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5:34 a.m. - 2023-05-20
"I've been twelve for a very long time." Abby

Owen's first glimpse of Abby is from a distance. Alone in his room, trying to find a way to deal with the relentless bullying of Kenny and getting caught spying on his neighbors during an intimate moment, he turns his attention to what appears to be a father and daughter, newly arrived to his apartment complex. The girl is about his age, pretty, and walking barefoot in the snow: an irresistible mystery which is magnified the following morning when Owen, on his way to school and the inevitable bullying, sees her bare footprint still in the snow and notices that the windows to her new apartment are mysteriously papered over.

Their first face to face meeting occurs that night in the courtyard. Again, Abby carries with her an air of mystery. Owen, used to being alone at this hour, is acting out his recurring fantasy of standing up to Kenny with a knife. Without hearing her approach he senses Abby's presence. When he turns, she is standing in a hooded cloak, motionless and once again barefoot, watching him. Throughout the movie, as established in this scene, Abby is very still, self-contained, and centered. Unlike Owen, who is experimenting with different identities and attitudes, she knows exactly who she is. Their brief exchange ends with her telling him, "Just so you know, we can't be friends." Lonely and isolated, Owen reacts with anger. But later he hears frenzied shouting through the common wall of their apartments. The furious voice sounds nothing like that of the girl he met in the courtyard, so he assumes it must be her father.

Again in the courtyard Abby, whose vampiric feeding has been delayed because of Thomas's blunder, comes upon Owen playing with a Rubik's cube. This time, despite her state of craving, it is her curiosity which is aroused. Owen explains the puzzle and offers to let her try it overnight. He also notices that she smells funny. At this point the camera focuses briefly on Abby's bare feet, which appear oddly deformed: the toes long and curved, the nails black. Is this an early stage in vampiric transformation, along with the smell that Owen has remarked on and the apparent rumbling of her belly? If so, she shows remarkable self-control--and perhaps a dawning emotional connection to Owen--in not attacking the defenseless boy. Or perhaps, unlike later in the film when the blood lust is full upon her, she is too cautious to seize a victim in a spot where the body will inevitably be discovered. After Owen leaves, her cravings become overwhelming, and she goes on the hunt. Afterward, Owen hears another shouting match, but this time it is Thomas, furious that he has to dispose of the jogger's body.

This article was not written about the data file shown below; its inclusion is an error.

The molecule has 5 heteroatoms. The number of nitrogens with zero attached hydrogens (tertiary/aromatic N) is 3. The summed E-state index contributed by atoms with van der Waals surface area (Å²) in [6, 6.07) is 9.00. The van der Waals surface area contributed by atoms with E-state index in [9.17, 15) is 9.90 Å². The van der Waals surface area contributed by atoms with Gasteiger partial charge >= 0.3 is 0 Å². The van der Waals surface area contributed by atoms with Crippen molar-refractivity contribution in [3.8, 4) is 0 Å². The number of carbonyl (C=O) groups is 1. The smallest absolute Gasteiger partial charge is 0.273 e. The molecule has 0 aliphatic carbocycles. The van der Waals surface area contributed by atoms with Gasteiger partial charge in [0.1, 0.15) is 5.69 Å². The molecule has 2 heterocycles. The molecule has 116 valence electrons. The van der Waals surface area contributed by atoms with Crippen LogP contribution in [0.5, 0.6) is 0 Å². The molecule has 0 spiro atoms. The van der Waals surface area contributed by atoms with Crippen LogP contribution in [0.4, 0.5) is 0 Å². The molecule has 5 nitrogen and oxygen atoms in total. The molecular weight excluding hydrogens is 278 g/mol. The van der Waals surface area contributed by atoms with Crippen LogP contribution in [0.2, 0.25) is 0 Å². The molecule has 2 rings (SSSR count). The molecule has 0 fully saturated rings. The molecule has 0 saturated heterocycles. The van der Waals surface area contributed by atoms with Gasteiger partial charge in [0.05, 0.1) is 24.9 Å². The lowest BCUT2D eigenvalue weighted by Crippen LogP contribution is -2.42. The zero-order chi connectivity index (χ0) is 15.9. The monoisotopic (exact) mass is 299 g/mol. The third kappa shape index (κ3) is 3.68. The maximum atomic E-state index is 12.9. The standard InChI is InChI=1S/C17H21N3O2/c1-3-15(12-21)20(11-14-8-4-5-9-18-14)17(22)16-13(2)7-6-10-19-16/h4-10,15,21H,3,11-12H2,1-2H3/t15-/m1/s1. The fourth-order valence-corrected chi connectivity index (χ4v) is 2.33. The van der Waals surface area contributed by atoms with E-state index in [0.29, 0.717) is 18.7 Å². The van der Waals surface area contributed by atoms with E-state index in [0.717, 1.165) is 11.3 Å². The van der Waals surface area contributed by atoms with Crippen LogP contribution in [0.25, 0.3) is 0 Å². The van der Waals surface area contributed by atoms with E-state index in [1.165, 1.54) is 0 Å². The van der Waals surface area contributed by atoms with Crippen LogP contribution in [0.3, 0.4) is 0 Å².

Owen discovers that Abby has solved the Rubik's cube overnight. Not only is this remarkable to him, but the audience realizes that Abby had to have done so after feeding on the jogger. Abby is even more intriguing to Owen now, though later, when Owen visits her apartment, we see an old toy that resembles an early version of Rubik's cube, suggesting some deception on Abby's part. They tell each other their names for the first time and discover that they are both twelve years old, though Abby insists that her age is an approximation.

At their next meeting, Owen has two documents: a copy of ROMEO AND JULIET, which his young class is rather ambitiously reading, and an explanation of the Morse code. Here the potential romantic connection between the two children is made more explicit. Romeo and Juliet were, of course, tragic young lovers. Juliet was only thirteen at the time of their meeting. They met most often by night, coming from families that were essentially at war. Juliet expressed a wish "that all the world will be in love with night and pay no worship to the garish sun." Owen's nocturnal meetings with the soft-spoken Abby are a welcome contrast to the loud, brutal world of his daytime existence. Owen suggests that he and Abby can use Morse code to "talk" through the shared wall of their apartments, evoking another pair of ill-fated lovers, Pyramus and Thisbe. They learn that they are both from one-parent families, Abby's mother being deceased and Owen's parents separated and going through a divorce. Of course, Owen's relationship with the adult world is much different than Abby's, though he doesn't know it at the time. Owen is largely ignored, both by his parents and teachers, or viewed with suspicion by his female neighbor. Abby is much more successful at manipulating adults. Thomas, her familiar, is under her control, though there are occasional moments of tenderness between them. The jogger/victim and the reception nurse at the hospital view her as appealing and vulnerable, calling her "Sweetheart" and "Sweetie," and going out of their way to help her. Abby asks about the cut on Owen's cheek, and he tells her the true story after concealing it from his mother and, presumably, his teachers. Abby interrupts Owen to insist that he must learn to fight back, promising to help him if necessary, and adding that she is much stronger than she seems. How much stronger we have seen already and will again.


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